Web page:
Ladies & Gentlemen: How to Grow Them at Home
Expect the Best
Assume that your child will succeed and do well; look at misdeeds or failures as the exception. Focus on typical behaviors – i.e., good grades in school, at home on time, doing chores – rather than dwelling on things that did not go well or pointing out how disappointed you are in something.
Treat your children with fairness and honesty. Ask their opinion and follow their advice when possible. Avoid dictating to them; give them an opportunity to make choices whenever possible. Never lie to a child, not matter how diffi cult the truth may seem. Do not violate children’s confi dence by teasing or belittling them. Only in the most extreme situations should you intrude on their privacy by going through their personal belongings or reading their letters, journals or emails.
Assume a Reasonable Explanation
When your child gets into trouble, use it as an opportunity to talk about problem-solving skills. Give him a chance to explain the situation. Discuss the behavior and the reasoning that led up to it. Without accusation, take him step by step through the incident and explore his emotions, problemsolving skills, alternative behaviors, and the consequences. The main focus should be his actions, not the incident.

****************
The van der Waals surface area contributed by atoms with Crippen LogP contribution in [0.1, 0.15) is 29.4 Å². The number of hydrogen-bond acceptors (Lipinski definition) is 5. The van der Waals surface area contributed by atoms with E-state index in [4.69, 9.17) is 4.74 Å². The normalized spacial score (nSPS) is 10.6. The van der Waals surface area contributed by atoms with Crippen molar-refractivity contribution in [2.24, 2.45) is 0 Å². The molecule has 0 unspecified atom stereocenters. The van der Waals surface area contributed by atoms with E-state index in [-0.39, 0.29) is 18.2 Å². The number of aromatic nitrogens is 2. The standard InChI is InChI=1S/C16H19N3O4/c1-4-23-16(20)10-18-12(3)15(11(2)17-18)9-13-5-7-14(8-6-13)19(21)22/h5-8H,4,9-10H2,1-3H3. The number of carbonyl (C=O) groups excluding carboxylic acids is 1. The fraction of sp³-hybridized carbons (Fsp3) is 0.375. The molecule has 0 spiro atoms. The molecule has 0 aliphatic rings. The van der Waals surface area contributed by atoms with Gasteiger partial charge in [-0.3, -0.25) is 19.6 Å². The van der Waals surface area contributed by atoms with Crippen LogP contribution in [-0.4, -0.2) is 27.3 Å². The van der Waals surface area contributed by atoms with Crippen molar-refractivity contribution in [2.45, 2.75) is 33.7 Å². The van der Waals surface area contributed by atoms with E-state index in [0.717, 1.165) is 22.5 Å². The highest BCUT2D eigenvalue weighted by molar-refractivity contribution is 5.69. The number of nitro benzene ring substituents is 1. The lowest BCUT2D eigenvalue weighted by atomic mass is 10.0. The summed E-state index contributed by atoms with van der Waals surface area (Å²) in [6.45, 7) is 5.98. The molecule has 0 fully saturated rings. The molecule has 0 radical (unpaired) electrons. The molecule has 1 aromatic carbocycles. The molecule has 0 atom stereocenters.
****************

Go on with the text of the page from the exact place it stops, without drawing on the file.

It is an eternal truth that children act their age. They are learning how to live life. It is during these formative years we are most instrumental in redirecting their behavior into adaptive and positive channels. Children make many mistakes, many times. It is important we share our moral and social values with them and lovingly tolerate their deviations without condemnation. Criticize the deed, not the doer.
Be as You Want Them to Be
Children learn by example. They will respond to stress, frustration and anger in one of two ways: externalizing or internalizing. Externalizing behaviors are abusive tactics such as yelling, crying, teasing, name-calling, temper tantrums and aggression. Internalizing behaviors include withdrawal, isolation, pouting and being silent.
Teach your child how to react positively when life is unfair, things don’t go his way, or he is disappointed. A child is often a mirror of the adults around him.